Characterisation of leptospiral surface proteins

Leptospirosis is a severe infectious disease affecting humans and ruminants globally. Researchers from the University of Liverpool characterised leptospire cell surface proteins with the aim of engineering better vaccines.

The challenge

Leptospirosis is a global, severe infectious disease affecting several different species including ruminants and man. Cattle infection with leptospires results in severe economic losses, food security impact and substantial antimicrobial use, as well as increased zoonotic spread. Bovine leptospirosis (BL) vaccines are available although there are constraints inhibiting use in tropical regions where most disease burden is prevalent including limited range of specificity and cold chain transport and storage issues.

Our research

We characterised several leptospiral surface proteins including adhesion of host molecules to the bacterial cell surface proteins and interaction with the host immune system. Subsequently we have also identified a diversity in function across surface protein orthologs across genomospecies and serovars. Our most recent research is towards engineering more thermostable and efficacious leptospire vaccines. Vaccines are considered key mechanisms to reduce anti-microbial resistance (AMR). Making vaccines more broadly protective, easily accessible and financially affordable can only increase uptake globally, therefore decreasing antibiotic use and AMR.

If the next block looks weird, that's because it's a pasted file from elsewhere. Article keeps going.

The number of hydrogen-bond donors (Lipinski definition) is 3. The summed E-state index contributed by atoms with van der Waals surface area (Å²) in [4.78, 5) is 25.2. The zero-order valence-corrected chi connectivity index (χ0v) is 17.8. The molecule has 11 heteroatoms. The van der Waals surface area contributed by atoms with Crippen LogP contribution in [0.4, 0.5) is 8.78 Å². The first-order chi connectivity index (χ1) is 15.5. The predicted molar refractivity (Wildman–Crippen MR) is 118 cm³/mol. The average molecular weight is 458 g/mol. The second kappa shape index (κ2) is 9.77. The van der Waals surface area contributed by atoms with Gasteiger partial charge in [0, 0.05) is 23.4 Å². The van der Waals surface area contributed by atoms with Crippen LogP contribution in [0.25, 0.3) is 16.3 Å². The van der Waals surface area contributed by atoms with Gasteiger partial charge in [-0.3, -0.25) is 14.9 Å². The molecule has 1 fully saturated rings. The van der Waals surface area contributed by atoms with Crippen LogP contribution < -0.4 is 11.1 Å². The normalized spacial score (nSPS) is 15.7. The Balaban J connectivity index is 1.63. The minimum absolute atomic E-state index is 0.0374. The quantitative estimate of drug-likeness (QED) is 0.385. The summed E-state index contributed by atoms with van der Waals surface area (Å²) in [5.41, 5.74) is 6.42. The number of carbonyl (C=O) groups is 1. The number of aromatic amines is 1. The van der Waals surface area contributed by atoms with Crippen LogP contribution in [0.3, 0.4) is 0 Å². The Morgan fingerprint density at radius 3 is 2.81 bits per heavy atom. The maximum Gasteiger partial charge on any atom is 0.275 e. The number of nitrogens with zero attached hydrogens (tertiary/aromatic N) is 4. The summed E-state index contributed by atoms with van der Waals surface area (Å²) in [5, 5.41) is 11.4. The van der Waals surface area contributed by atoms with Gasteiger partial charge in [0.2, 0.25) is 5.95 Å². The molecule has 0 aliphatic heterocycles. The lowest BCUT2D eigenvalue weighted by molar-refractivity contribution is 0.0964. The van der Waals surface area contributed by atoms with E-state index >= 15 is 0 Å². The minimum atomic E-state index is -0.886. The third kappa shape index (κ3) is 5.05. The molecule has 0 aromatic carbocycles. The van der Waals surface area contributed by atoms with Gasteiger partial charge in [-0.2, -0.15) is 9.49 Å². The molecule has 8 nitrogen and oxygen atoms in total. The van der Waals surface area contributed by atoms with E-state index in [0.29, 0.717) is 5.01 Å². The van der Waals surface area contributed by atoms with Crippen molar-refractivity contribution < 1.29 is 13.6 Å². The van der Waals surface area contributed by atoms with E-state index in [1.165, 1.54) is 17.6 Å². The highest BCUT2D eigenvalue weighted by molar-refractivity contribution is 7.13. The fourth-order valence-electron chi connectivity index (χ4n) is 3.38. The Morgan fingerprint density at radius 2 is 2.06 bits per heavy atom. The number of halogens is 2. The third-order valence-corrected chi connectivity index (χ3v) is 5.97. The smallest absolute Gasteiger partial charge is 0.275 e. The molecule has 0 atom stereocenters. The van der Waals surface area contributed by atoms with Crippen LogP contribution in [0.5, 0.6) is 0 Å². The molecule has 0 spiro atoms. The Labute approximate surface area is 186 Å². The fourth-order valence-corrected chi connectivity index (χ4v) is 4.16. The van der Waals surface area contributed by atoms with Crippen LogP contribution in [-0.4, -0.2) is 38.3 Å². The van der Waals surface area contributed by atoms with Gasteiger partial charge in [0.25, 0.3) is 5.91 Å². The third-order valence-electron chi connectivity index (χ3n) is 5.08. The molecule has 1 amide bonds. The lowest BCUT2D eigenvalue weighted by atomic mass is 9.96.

BBSRC RM Grant: Dissecting cell surface protein diversity to enhance leptospiral vaccine efficacy. N. Evans (PI), D. Rigden, S. Carter & H. Crosby-Durrani.

BBSRC/MRC/GCRF Bactivac Pump Priming Award: Enhancing the efficacy of bovine leptospiral vaccines. N. Evans (PI), J. Derrick (University of Manchester), S. Carter, C. Fenner (Afrigen, South Africa) & Intan Kamaruzaman (Universiti Malaysia Kelantan, Malaysia).

Malaysian government funded PhD Studentship: Delineating host-pathogen interaction of pathogenic Leptospira spp. Supervisors: N. Evans (Lead) & S. Carter, Student: Intan Kamaruzaman.

Back to: Institute of Infection, Veterinary and Ecological Sciences